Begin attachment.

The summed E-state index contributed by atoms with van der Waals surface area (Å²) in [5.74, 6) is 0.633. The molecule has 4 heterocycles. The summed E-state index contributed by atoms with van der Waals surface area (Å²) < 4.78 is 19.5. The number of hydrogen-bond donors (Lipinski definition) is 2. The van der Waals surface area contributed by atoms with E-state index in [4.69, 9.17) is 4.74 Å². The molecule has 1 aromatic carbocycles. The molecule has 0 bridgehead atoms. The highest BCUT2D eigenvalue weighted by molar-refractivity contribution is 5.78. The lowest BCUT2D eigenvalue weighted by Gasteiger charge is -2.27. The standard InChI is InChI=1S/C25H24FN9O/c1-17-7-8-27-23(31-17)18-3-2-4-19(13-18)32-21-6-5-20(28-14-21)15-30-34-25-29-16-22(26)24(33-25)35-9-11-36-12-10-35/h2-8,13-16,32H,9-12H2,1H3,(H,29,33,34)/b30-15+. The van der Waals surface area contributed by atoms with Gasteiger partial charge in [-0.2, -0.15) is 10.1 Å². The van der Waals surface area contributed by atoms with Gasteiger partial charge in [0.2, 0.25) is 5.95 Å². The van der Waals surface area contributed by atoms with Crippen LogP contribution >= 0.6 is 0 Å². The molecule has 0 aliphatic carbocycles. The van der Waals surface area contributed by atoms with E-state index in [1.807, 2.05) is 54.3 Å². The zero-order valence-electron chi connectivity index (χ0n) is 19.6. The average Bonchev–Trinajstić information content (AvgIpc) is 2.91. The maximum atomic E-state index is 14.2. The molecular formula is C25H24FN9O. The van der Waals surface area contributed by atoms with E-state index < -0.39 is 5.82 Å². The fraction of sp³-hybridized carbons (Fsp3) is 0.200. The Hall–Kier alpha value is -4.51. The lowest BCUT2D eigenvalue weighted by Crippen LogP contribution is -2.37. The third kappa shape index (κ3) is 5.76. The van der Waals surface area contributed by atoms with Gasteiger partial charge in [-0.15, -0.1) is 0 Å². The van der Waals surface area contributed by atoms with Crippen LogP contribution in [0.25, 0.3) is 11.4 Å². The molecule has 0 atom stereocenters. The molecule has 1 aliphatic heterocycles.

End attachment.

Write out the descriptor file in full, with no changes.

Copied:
The summed E-state index contributed by atoms with van der Waals surface area (Å²) in [5.74, 6) is 0.633. The molecule has 4 heterocycles. The summed E-state index contributed by atoms with van der Waals surface area (Å²) < 4.78 is 19.5. The number of hydrogen-bond donors (Lipinski definition) is 2. The van der Waals surface area contributed by atoms with E-state index in [4.69, 9.17) is 4.74 Å². The molecule has 1 aromatic carbocycles. The molecule has 0 bridgehead atoms. The highest BCUT2D eigenvalue weighted by molar-refractivity contribution is 5.78. The lowest BCUT2D eigenvalue weighted by Gasteiger charge is -2.27. The standard InChI is InChI=1S/C25H24FN9O/c1-17-7-8-27-23(31-17)18-3-2-4-19(13-18)32-21-6-5-20(28-14-21)15-30-34-25-29-16-22(26)24(33-25)35-9-11-36-12-10-35/h2-8,13-16,32H,9-12H2,1H3,(H,29,33,34)/b30-15+. The van der Waals surface area contributed by atoms with Gasteiger partial charge in [-0.2, -0.15) is 10.1 Å². The van der Waals surface area contributed by atoms with Gasteiger partial charge in [0.2, 0.25) is 5.95 Å². The van der Waals surface area contributed by atoms with Crippen LogP contribution >= 0.6 is 0 Å². The molecule has 0 aliphatic carbocycles. The van der Waals surface area contributed by atoms with E-state index in [1.807, 2.05) is 54.3 Å². The zero-order valence-electron chi connectivity index (χ0n) is 19.6. The average Bonchev–Trinajstić information content (AvgIpc) is 2.91. The maximum atomic E-state index is 14.2. The molecular formula is C25H24FN9O. The van der Waals surface area contributed by atoms with E-state index < -0.39 is 5.82 Å². The fraction of sp³-hybridized carbons (Fsp3) is 0.200. The Hall–Kier alpha value is -4.51. The lowest BCUT2D eigenvalue weighted by Crippen LogP contribution is -2.37. The third kappa shape index (κ3) is 5.76. The van der Waals surface area contributed by atoms with Gasteiger partial charge in [-0.15, -0.1) is 0 Å². The van der Waals surface area contributed by atoms with Crippen LogP contribution in [0.25, 0.3) is 11.4 Å². The molecule has 0 atom stereocenters. The molecule has 1 aliphatic heterocycles.